Magnitude-5.0 earthquake shakes West Texas region

Texas earthquake
The epicenter of the earthquake, located about 175 miles east of El Paso, Texas, U.S. is seen in this photo.

A 5.0 magnitude earthquake rattled West Texas on Thursday morning, the U.S. Geological Survey said.

The quake epicenter was about 27 miles west of Mentone, Texas, and was located 3 miles below the surface. It hit at 10:16 a.m CDT.

Residents of El Paso, about 175 miles west of the reported epicenter, felt the quake, which was originally rated at 4.7 magnitude.

The El Paso region isn’t accustomed to being rattled by earthquakes, and incredulous residents wondered aloud on social media about what they had just felt.

“Did we just have a small scale #earthquake in #ElPaso? Who else felt it?” said El Pasoan Gera Alvarez, a former University of Texas–El Paso goalkeeper soccer coach.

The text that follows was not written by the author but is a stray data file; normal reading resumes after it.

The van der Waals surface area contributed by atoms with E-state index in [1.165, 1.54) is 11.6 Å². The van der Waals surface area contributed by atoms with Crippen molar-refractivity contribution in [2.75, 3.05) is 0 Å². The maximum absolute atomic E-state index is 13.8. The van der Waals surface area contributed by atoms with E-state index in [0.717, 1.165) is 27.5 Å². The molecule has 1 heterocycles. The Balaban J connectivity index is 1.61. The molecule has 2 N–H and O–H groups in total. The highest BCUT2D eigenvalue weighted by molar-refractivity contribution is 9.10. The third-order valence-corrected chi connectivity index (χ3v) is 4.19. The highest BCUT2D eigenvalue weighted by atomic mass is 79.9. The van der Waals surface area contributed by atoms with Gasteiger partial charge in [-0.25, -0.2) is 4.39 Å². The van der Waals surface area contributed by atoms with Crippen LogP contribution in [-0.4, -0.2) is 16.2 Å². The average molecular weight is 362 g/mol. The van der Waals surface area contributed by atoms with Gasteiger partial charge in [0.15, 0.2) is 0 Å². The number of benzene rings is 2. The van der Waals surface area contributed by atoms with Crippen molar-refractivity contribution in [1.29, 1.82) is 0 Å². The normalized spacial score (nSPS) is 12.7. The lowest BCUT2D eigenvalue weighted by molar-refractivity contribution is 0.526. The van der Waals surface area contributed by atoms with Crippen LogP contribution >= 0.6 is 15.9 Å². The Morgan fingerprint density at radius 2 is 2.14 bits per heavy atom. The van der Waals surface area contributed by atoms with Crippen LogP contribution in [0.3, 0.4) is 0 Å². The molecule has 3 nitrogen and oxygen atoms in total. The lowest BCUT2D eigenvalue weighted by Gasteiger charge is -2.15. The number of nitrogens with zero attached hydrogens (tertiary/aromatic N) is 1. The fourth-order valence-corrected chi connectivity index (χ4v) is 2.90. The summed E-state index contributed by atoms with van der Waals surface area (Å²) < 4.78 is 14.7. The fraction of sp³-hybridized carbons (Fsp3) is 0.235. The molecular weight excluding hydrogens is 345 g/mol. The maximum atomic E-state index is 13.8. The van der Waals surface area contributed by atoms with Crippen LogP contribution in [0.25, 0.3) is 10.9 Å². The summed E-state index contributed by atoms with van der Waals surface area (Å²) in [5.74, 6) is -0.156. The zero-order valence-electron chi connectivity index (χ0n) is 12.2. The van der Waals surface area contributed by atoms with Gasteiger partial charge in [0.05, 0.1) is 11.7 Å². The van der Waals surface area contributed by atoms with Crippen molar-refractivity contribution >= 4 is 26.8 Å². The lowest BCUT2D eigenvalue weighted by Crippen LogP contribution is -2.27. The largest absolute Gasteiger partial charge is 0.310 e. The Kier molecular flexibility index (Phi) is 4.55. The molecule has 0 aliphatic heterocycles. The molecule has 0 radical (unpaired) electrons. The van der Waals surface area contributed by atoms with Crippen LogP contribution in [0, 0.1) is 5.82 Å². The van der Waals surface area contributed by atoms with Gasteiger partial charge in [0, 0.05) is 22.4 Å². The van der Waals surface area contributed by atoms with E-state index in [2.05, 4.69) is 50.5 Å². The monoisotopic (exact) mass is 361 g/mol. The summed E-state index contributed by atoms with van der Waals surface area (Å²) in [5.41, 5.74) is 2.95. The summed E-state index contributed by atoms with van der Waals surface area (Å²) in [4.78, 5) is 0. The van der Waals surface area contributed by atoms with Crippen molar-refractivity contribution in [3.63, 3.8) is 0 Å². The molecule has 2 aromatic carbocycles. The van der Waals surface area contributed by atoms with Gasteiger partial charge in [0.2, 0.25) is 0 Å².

Clint, Texas, resident Guillermina Estrada said she felt her bed sway. “It felt like the vibration of a train when it passes, but bigger,” she said.

An emergency alert sent by USGS said there were no damage or injuries reported in the El Paso region.

At least five smaller earthquakes had been registered near Mentone, Texas, over the last four days.

The U.S. Geological Survey said “earthquakes east of the Rocky Mountains, although less frequent than in the West, are typically felt over a much broader region than earthquakes of similar magnitude in the west.”

In addition, few earthquakes east of the Rockies have been definitely linked to mapped geologic faults, in contrast to the situation at plate boundaries such as California’s San Andreas fault system, the USGS said.

A 5.7 magnitude quake hit the Salt Lake City, Utah, area earlier this month, damaging buildings but causing no injuries or fatalities.

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